BMW 530d xDrive: ‘Just don’t let this car try and park itself’

BMW 530d xDrive: ‘Just don’t let this car try and park itself’
BMW 530d xDrive: ‘Just don’t let this car try and park itself’

The new BMW 530d xDrive has a neat trick up its sleeve. At the end of a journey, you can get out and at the push of a button on the, frankly oversized key fob, it will park itself.

BMW 530d xDrive M Sport

Engine capacity: 3.0-litre diesel
Power output (BHP @ RPM): 261 @ 5,000 – 4,000
Top speed (MPH): 155
Fuel economy (MPG): 62.8
C02 emissions (g/km): 124

You can even use this witchcraft wand to inch the car backward and forward like a remote-control-toy. James Bond has a BMW like this in ‘Tomorrow Never Dies’. After dodging some anti-tank missiles, he drove it off the top of a car park into a car rental office.
Thankfully, I didn’t try that, though it’s up there with my all-time favourite bond scenes. I didn’t auto-park it either, because as far as I can tell my oversized fob was faulty and wouldn’t charge on the charging pad. I had to park the old fashioned way, which frankly with all the sensors and cameras in the 5-Series isn’t a massive problem.

Parking problems

But it’s certainly neat idea, though if I’m honest, I’m not sure how I feel about. I don’t mind my train going driverless or my car helping me stay in lane on the motorway. But if the day comes that I refuse to bay park at the supermarket, well, what’s the point of learning to drive?
And that would be a shame as the new 5-Series, especially the BMW 530d xDrive M Sport I tested, is almost impossible to fault. It’s a wonderful car to drive, whether out on the ragged edge on a B-Road or cruising silently through town.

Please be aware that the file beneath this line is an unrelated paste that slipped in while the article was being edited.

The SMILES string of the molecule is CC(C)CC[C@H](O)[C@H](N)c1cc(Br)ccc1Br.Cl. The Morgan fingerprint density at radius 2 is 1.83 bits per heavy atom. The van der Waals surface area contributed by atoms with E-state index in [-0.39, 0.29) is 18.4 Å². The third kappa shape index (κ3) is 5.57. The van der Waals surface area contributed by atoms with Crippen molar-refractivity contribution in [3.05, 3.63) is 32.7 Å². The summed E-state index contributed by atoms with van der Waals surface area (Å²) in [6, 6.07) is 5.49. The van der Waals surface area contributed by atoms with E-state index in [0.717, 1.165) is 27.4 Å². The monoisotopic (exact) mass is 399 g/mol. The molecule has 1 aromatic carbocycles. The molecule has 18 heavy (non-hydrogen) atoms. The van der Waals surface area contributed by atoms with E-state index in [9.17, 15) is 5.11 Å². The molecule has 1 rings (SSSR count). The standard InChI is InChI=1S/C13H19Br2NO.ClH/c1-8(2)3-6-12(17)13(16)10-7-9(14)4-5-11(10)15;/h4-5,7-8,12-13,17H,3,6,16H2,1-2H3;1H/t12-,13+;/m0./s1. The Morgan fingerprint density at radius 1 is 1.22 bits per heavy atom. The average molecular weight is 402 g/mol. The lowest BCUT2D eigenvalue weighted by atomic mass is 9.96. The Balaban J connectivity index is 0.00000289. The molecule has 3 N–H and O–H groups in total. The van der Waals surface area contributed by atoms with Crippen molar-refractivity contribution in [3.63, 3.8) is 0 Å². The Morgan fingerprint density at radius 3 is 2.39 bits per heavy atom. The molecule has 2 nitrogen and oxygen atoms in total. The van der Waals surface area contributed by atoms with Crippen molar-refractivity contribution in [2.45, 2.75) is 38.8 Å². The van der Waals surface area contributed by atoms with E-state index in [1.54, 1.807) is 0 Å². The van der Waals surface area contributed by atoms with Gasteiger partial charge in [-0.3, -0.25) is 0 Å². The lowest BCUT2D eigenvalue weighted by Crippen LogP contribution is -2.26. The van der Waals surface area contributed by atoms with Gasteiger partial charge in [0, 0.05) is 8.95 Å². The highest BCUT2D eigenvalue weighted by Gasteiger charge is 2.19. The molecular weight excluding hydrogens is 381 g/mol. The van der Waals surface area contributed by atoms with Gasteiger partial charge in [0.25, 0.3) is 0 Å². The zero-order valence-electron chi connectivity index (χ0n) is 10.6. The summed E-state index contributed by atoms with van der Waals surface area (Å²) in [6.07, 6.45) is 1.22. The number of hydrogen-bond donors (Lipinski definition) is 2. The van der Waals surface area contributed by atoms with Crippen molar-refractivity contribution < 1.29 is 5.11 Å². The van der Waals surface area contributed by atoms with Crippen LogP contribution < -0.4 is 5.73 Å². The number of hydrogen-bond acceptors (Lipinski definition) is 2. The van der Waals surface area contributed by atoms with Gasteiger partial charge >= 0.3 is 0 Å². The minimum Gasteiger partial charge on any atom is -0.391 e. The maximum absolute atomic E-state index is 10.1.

It uses the latest turbocharging technology to push 261 brake horse power out of its 3.0-litre diesel to offer genuine performance car pace, with 0-60mph taking just 5.4 seconds. Economy isn’t sacrificed though and MPG figures in the high fifties are possible if you have a light right foot.

Surge forward

It’s astoundingly capable too, and those performance figures don’t convey just how rapid it is or how powerfully it hugs the road. Hit the throttle and the 530d will surge forward, whatever the speed or gear.
This is all done in exemplary, sound insulated comfort with practically every technological gadget you could want for. Engage economy mode on the motorway, turn on cruise control and all that can be heard is a gentle hum as the 530d sips fuel, and eats up the miles.
It’s main rivals are the new Jaguar XF and the Mercedes E-Class. I’m due to review both of these here soon, so watch out for that. But, as it stands the 5-Series is a car that can do everything you’d want in a luxury saloon, except it seems park itself. But who wants that anyway.

Review: Volkswagen Polo

It’s a sad fact of life that as we get older we tend to, well, expand. To put on a few pounds and spread out a bit more than we once

Review: Suzuki Ignis Adventure

Limited-edition version of Suzuki’s funky mini-SUV focuses on cosmetic add-ons rather than concrete dynamic improvementsIn the list of

Review: Peugeot 208 GTi

This hot hatch is the most extreme version of the 208If you’re in the market for a hot hatch, then the Peugeot 208 GTi deserves a look,

Group test: Used Honda CR-V v Used Mazda CX-5 v Used Subaru Forester

Honda CR-V 1.6 i-DTEC SE Navi auto (3 stars) Engine size: 1.6-litre diesel List price when new: £30,520 Price today: £17,500* Power: